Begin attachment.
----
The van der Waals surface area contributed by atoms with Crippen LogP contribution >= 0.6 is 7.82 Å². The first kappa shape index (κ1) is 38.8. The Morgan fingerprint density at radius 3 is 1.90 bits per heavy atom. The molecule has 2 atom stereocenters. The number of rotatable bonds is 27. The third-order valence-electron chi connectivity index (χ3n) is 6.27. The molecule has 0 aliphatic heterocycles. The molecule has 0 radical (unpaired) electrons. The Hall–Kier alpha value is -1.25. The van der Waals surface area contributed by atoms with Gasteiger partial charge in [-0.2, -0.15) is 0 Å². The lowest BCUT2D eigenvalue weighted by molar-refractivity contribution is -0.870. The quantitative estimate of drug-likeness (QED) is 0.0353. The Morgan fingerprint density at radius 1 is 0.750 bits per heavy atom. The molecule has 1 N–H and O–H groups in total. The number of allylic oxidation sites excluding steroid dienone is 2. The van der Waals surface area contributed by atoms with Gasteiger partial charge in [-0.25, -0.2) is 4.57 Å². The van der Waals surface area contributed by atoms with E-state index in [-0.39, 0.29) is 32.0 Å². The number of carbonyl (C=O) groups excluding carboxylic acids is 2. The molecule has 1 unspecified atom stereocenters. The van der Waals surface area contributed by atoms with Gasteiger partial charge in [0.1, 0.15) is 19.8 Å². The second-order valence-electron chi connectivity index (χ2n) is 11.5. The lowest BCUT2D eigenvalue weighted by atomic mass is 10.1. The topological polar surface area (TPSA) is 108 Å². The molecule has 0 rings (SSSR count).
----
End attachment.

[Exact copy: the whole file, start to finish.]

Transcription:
The van der Waals surface area contributed by atoms with Crippen LogP contribution >= 0.6 is 7.82 Å². The first kappa shape index (κ1) is 38.8. The Morgan fingerprint density at radius 3 is 1.90 bits per heavy atom. The molecule has 2 atom stereocenters. The number of rotatable bonds is 27. The third-order valence-electron chi connectivity index (χ3n) is 6.27. The molecule has 0 aliphatic heterocycles. The molecule has 0 radical (unpaired) electrons. The Hall–Kier alpha value is -1.25. The van der Waals surface area contributed by atoms with Gasteiger partial charge in [-0.2, -0.15) is 0 Å². The lowest BCUT2D eigenvalue weighted by molar-refractivity contribution is -0.870. The quantitative estimate of drug-likeness (QED) is 0.0353. The Morgan fingerprint density at radius 1 is 0.750 bits per heavy atom. The molecule has 1 N–H and O–H groups in total. The number of allylic oxidation sites excluding steroid dienone is 2. The van der Waals surface area contributed by atoms with Gasteiger partial charge in [-0.25, -0.2) is 4.57 Å². The van der Waals surface area contributed by atoms with E-state index in [-0.39, 0.29) is 32.0 Å². The number of carbonyl (C=O) groups excluding carboxylic acids is 2. The molecule has 1 unspecified atom stereocenters. The van der Waals surface area contributed by atoms with Gasteiger partial charge in [0.1, 0.15) is 19.8 Å². The second-order valence-electron chi connectivity index (χ2n) is 11.5. The lowest BCUT2D eigenvalue weighted by atomic mass is 10.1. The topological polar surface area (TPSA) is 108 Å². The molecule has 0 rings (SSSR count).